It’s the Cool Thing to Do.
Before you guys give me weird looks, and I know that some of you already are, be aware that my mind tends to wander like a vagrant who won the lottery and decided to spend it all on booze — and then proceeded to become horribly, horribly drunk in a short period of time. Today my brain decided that it wanted to come up with a new name for the plague in my novel, and while it failed horribly at that task, it did come up with this handy little guide for you.
Identify Your Concept
In order to effectively name your microscopic monster, it helps to understand what an infection is.
Infection – The term actually refers to several things. An infection is the invasion of a host organism by an infectious agent, the multiplication of that agent and the reaction of the host organism (usually an immune response). If the host is unable to ward off the invader, and cannot receive effective outside treatment, then disease will develop.
Plague – It is popularly defined as a general term for any disease that kills large numbers of an organism (usually people) and spreads quickly. The word also specifically refers to the Bubonic Plague (Black Death) that wiped out a third of Europe’s population in the 1300’s and any instance of it as it exists in modern times. Plague in the verb form means “to cause continuous trouble or distress”.
Epidemic – An epidemic is when a large number of people in a certain area become infected with a disease. The area can be localized like a town, or more widespread like a single country. Epidemics can be seasonal, usually caused by an agent that’s already circulating within a population, and occurring when the actual infection rate is greater than the expected.
Pandemic – A pandemic is the spread of infectious disease on a large scale. It must be more than one country and can extend across the globe. Pandemics are caused by agents that haven’t existed in populations, usually new virus strains or subtypes of existing strains, and are deadly.
What Causes Infectious Disease?
Infectious diseases are simply defined as diseases that can be spread between people (or other organisms) through some form of contact. They have the ability to attack one or multiple body systems. Here’s the list that I came up with for infectious agents:
- Parasites including flat, round, tape, hook and pin worms, as well as flukes.
- Fungi like mold, usually via inhalation of spores or skin contact.
- Protazoa, for instance the “brain-eating” amoeba naegleria fowleri.
- Prions, which are proteins in a mis-folded form. An example would be bovine spongiform encephalopathy or mad cow disease. Like viruses, prions aren’t actually alive but are able to reproduce by hijacking the processes of a cell.
- Food and Water.
- Blood and other bodily fluids like droplets of saliva.
- Direct contact with an infected person, or in some cases a surface or object that an infected person has touched.
- Through bites, scratches or other injuries from a vector (a mosquito is an example).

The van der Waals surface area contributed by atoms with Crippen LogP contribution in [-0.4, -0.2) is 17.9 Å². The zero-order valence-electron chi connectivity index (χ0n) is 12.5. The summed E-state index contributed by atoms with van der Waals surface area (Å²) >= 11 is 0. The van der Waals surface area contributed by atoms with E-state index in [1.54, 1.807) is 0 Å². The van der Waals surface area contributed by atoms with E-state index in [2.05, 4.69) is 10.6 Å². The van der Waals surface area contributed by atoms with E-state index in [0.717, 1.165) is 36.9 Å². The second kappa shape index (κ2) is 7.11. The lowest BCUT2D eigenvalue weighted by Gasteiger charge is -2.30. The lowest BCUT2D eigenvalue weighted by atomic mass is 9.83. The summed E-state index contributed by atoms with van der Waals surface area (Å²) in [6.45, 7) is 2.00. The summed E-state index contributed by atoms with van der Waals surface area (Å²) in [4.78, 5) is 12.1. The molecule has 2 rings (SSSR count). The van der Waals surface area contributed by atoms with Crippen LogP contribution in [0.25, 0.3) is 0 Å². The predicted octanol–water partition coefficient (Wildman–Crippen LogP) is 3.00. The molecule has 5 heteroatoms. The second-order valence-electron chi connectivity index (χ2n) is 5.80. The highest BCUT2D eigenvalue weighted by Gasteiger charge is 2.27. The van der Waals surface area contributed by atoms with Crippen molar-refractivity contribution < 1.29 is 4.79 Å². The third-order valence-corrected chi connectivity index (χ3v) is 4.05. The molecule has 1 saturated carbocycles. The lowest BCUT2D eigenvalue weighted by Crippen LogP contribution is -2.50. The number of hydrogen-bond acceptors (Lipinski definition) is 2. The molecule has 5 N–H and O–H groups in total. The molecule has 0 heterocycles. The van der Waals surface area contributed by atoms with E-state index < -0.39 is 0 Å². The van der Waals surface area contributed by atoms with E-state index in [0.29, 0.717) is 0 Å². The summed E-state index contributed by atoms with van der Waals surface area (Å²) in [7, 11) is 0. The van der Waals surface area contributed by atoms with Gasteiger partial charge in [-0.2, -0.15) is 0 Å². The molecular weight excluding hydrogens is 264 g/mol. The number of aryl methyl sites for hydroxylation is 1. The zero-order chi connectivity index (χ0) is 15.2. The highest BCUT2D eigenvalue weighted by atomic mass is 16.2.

Give it a Name!
Now that we’ve covered the basics, how do names for infectious diseases, as well as those that aren’t, come about?
What Wonderful Buboes You Have! – Sometimes diseases are named after specific telling symptoms. The Bubonic Plague was named after the swelling of lymph nodes, turning them into oozing nodules called buboes. It was also called the Black Death due to the acral (extremities like the fingertips) gangrene that it caused, killing the skin and turning it black, as well as the fact that the buboes often filled with blood, causing them to appear darker. Another example of a disease named after a symptom would be scarlet fever, which causes red rashes on the tongue and skin.
The Discovery Is MINE – Diseases can be named after the person who first discovered it, a notable person infected with it and/or someone who died from it. For example amyotrophic lateral sclerosis (motor neuron disorder, not an infectious disease) is commonly called Lou Gehrig’s disease, after the baseball player who was kiled by it. For a list of diseases named after people, check the Wikipedia page.
It Came From a Jungle – Or wherever else. Some diseases are named for their place of origin. Good examples are the West Nile Virus and Ebola Hemorrhagic Fever, both named for rivers in the regions of Africa where they were found. For one possibly closer to home, try Lyme. It was born out of Connecticut from the towns of Lyme and Old Lyme.
Ride the Pig! – On occasion, pathogens like to hop the “species barrier” and infect humans. These diseases are often named for their creature of origin. Recent examples would be the Swine Flu or the Bird Flu.
Named By Science – And by science I mean derived from Latin or Greek words, though sometimes scientists also use abbreviations, acronyms or flat out make things up as far as naming goes. The majority of infectious diseases sport common names used by the general public and scientific names based on the specific pathogen that causes the disease. For example, bacteria are often classified and named based on their shapes. There are three main shape categories for bacteria, though others exist. They are coccus (round), bacillus (rod)and spirillum (spiral). Some bacteria are also found in certain cluster arrangements, of which there are three main ones: diplo- (pairs), strepto- (chains) and staphylo- (resembles a bunch of grapes). So, the scientific name for pneumonia is Streptococcus pneumoniae. Sometimes pathogens will have acronyms, like human immunodeficiency virus (HIV). And sometimes, they’ll have simple scientific names like the dengue virus that causes dengue fever.
Now go forth! Conquer that mental block and create a name for your plague that will strike fear in the hearts of all of your soon-to-be victims!